Volunteer interactions with flood crowdsourcing platforms – Avi Baruch talk is based on a completed PhD on the aspects of volunteers in flood monitoring and response. There are different types – incident reporting floodline, media outreach, online volunteering, and collaborative mapping. He looked at Tomnod as a system that is currently used to engage volunteers in tagging satellite images. Looked at forums and interviews with the most active participants. Most volunteers where over 50 and there is a good balance by gender. 23% stated that they had a long-term health problem – finding it addictive and spending 8-10 hours a day. Engaging volunteers is an issue: there was not enough feedback on how the information was used and how they are performing, which Tomnod team haven’t done. at least 10% of comments were concerned with the quality of their contributions. Without feedback, it is hard to judge. Tomnod allow people to explore the map and they can share location, but then people concentrate in one area. Restricting people to an area didn’t work well. Core motivations were based on altruistic reasons, and retirement, disability and health were reasons for engagement. The second part of the PhD project includes the development of a citizen science platform to report (floodcrowd.co.uk) and doing the development through an iterative process. The form allows people to report flooding incidents. All the information that is provided is location, and type of flooding, and then people can report further details. In communities, that experience flooding preferred a hard copy. All sort of information was submitted, mostly about surface mapping – many people who are potential participants didn’t want to engage with the app. Need further co-production with the people who contribute the data.

Volunteers Interaction in Technology Driven Citizen Science contexts: Lessons learned from senseBox and openSenseMap – Mario Pesch & Thomas Bartoschek SenseBox have been developed over the past 4 years. It came out from teaching computer science in school – focus on environmental sensing which the students wanted to see on the web. Sensing temp, humidity, pressure, light, UV-light. People wanted to participate in the project from outside school. in 2014, they had 50 sesneBoxes – most connected only for few weeks (8m records). After a while, people find it complicated and they wanted to do something on their own. They created a DIY sensing box for home and for school. The component allows people to create things without soldering. They set out reference stations next to official monitoring station – people asked about it. You always need to consider the limitation of the system. SensorBox home 2.0 was looking more at air quality and more options to send the data – measuring in places without WiFi so they added GSM and now they have 1500 sensing stations and people also want to work with the data and you can do basic interpolation. The platform is device independent and people use it for other systems. Also supporting mobile stations, They keep the project open – it can be adjusted to people own needs.

Lessons learned from volunteers’ use and feedback of the Cyclist GEO-C App – Diego Pajarito, Suzanne Maas, Maria Attard and Michael Gould the experience of the cycling app is part of the PhD network GEO-C – open city toolkit. A lot of application target sports or data collected but not linked to the experience on the road. The location Cyclist GEO-C app is for Android and can be competition or cooperation based, and collect GPS tracks and up to 3 tags. Tried in Castello, Munster and Valletta and Malta. There are different levels of cycling used. 20 participants – that commute regularly and using an Android phone. Different participation methods – as a group to get common views. They captured 793 trips, the response was generally positive. People seeing a potential for personal use but also to lobby and promote cycling. Can be a motivational tool for beginners. They also identify the issue of remembering to use the app when the need to use it, improve control over recording and improving the tags. Ideas about mapping interface and using wearable devices, social interaction and gamification were suggested.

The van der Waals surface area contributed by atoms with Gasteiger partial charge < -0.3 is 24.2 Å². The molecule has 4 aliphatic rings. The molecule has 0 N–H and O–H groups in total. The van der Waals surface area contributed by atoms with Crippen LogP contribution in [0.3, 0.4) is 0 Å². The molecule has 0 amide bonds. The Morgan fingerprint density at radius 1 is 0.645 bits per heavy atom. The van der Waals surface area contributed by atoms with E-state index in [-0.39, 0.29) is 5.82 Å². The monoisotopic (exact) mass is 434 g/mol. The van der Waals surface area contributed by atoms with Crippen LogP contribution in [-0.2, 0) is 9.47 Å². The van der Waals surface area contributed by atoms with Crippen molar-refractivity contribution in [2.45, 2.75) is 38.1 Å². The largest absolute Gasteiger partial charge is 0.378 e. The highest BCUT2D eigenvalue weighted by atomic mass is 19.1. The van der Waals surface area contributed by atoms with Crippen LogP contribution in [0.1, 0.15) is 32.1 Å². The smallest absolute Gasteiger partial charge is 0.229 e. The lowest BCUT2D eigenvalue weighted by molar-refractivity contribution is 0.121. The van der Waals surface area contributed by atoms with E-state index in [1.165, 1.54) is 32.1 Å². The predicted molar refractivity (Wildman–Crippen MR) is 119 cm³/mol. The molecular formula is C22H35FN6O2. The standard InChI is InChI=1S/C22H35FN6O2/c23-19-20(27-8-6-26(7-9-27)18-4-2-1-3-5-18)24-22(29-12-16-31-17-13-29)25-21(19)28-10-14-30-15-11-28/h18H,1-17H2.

Invisible Citizen Science: the case of Járókelő in Hungary – Bálint Balázs & Le Marietta thinking of the citizen science in Eastern Europe, which thinking about modes of public participation in scientific discourse and policy-making, there are multiple silences: there are many projects that offer it, and in the level of initiative – the term haven’t exist and used. The interview from an NGO suggested lack of familiarity. In eastern countries in Europe, citizen science is only recently emerging, not many initiatives, and little-published articles and only a few members of ECSA, and how it is connected. Methods are limited. Need to reconceptualise. There is invisible citizen science – the specific knowledge that is produced in the projects that they are looking at it are uncommon to scientists. An example for this is jarokelo – for addressing local issues – looking at the example for “fix my street” (or “letter to the mayor” in the Czech Republic). Civic technology to report street fixing and there are 20 volunteers who can transfer it to the authority – there are 50-100 reports per day and the reporting back from the authority can take 30 days. Most authorities report back, they also received reports on homeless people and had to agree on what to do with this types of report. The issue of participants is about trust in the state and also think of cooperative research ideas – analysing users’ statistics, thinking of involvement pathways and better communication.